Archives for the month of: December, 2010

This last Saturday Susan spent all day baking.  (When I say all day, I mean from 8 am to 8pm – a lot of baking.)  When the day was over she had made candy cane sugar cookies (couldn’t find red food coloring so green had to suffice), decorated sugar cookies, lemon bars, caramel brownies, and macaroons.  Her creations were destined for neighbors, friends and our work partners in order to share a bit of American Christmas tradition, and good old-fashioned holiday cheer.  The thoughtfulness and effort Susan puts into things such as this, are two small reasons why she is an excellent volunteer.

Her efforts were a raging success as we walked around the village on Sunday delivering the treats.  Those that tried the treats seemed to enjoy them.  I sampled them all and can attest to the fact that they were delicious.  As we delivered the treats, our average delivery time per house was well over an hour.  We should have expected as much, due to the generosity of those in the village.  Furthermore, I am certain we ended up eating more at each house than we actually left on the plate of sweets.  Despite considerable effort, we just couldn’t refuse the invitations into the homes.  I will role play a little example of our efforts for you all…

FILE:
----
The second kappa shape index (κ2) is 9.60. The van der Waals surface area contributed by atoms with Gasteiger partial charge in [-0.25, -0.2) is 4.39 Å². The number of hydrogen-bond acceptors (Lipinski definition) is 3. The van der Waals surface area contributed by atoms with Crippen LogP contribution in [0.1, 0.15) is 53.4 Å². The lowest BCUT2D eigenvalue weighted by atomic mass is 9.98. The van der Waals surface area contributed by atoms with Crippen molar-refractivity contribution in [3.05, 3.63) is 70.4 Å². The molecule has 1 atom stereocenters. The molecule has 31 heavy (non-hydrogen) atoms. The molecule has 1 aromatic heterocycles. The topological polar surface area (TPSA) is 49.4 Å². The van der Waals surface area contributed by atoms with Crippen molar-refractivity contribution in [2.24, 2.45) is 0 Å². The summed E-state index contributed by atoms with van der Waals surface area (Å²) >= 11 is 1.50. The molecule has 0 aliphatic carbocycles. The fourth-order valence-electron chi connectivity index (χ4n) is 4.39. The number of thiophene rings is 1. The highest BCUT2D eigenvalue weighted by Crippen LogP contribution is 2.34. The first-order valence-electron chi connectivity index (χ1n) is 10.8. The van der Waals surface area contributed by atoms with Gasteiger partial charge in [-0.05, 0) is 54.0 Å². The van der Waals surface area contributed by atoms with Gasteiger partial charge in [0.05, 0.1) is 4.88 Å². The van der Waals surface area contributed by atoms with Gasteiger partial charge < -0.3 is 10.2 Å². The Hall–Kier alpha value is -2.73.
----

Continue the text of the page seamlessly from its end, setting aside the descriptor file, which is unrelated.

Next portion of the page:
Susan/Curt: Hi.  We just wanted to stop by, say Merry Christmas and leave some treats for you.

Friend or Neighbor: [Gives an inquisitive look…]

Susan/Curt: In America we celebrate on December 25th, and one tradition, of many families, to give homemade treats to friends and neighbors.  So here you are. Have a good day.

Friend/Neighbor: Oh thank you.  Please come in and stay for a while.

Susan/Curt: That’s very nice, but no thank you.

Friend/Neighbor: No really.  Come in.

Susan/Curt: No thanks.  We have others that we need to deliver as well.

Friend/Neighbor: Oh come on. Just for a minute.

Susan/Curt: [starting to back away toward the gate]  You are very gracious, but we don’t want to interrupt your time on a Sunday.

Friend/Neighbor: Don’t be ridiculous.  Get in here.